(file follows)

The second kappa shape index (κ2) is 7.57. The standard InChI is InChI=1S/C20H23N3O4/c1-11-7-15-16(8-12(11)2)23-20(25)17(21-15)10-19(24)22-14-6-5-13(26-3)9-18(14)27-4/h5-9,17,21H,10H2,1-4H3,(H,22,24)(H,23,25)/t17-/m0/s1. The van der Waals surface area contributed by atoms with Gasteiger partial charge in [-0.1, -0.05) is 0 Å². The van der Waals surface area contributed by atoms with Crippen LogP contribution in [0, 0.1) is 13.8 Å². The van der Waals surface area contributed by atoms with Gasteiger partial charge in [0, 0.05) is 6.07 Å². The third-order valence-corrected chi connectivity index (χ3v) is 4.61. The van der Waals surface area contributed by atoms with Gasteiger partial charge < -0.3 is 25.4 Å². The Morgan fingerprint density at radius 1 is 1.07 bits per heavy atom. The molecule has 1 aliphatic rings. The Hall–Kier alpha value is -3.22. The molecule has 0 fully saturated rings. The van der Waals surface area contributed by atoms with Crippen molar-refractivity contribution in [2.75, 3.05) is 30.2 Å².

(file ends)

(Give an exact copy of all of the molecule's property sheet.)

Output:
The second kappa shape index (κ2) is 7.57. The standard InChI is InChI=1S/C20H23N3O4/c1-11-7-15-16(8-12(11)2)23-20(25)17(21-15)10-19(24)22-14-6-5-13(26-3)9-18(14)27-4/h5-9,17,21H,10H2,1-4H3,(H,22,24)(H,23,25)/t17-/m0/s1. The van der Waals surface area contributed by atoms with Gasteiger partial charge in [-0.1, -0.05) is 0 Å². The van der Waals surface area contributed by atoms with Crippen LogP contribution in [0, 0.1) is 13.8 Å². The van der Waals surface area contributed by atoms with Gasteiger partial charge in [0, 0.05) is 6.07 Å². The third-order valence-corrected chi connectivity index (χ3v) is 4.61. The van der Waals surface area contributed by atoms with Gasteiger partial charge < -0.3 is 25.4 Å². The Morgan fingerprint density at radius 1 is 1.07 bits per heavy atom. The molecule has 1 aliphatic rings. The Hall–Kier alpha value is -3.22. The molecule has 0 fully saturated rings. The van der Waals surface area contributed by atoms with Crippen molar-refractivity contribution in [2.75, 3.05) is 30.2 Å².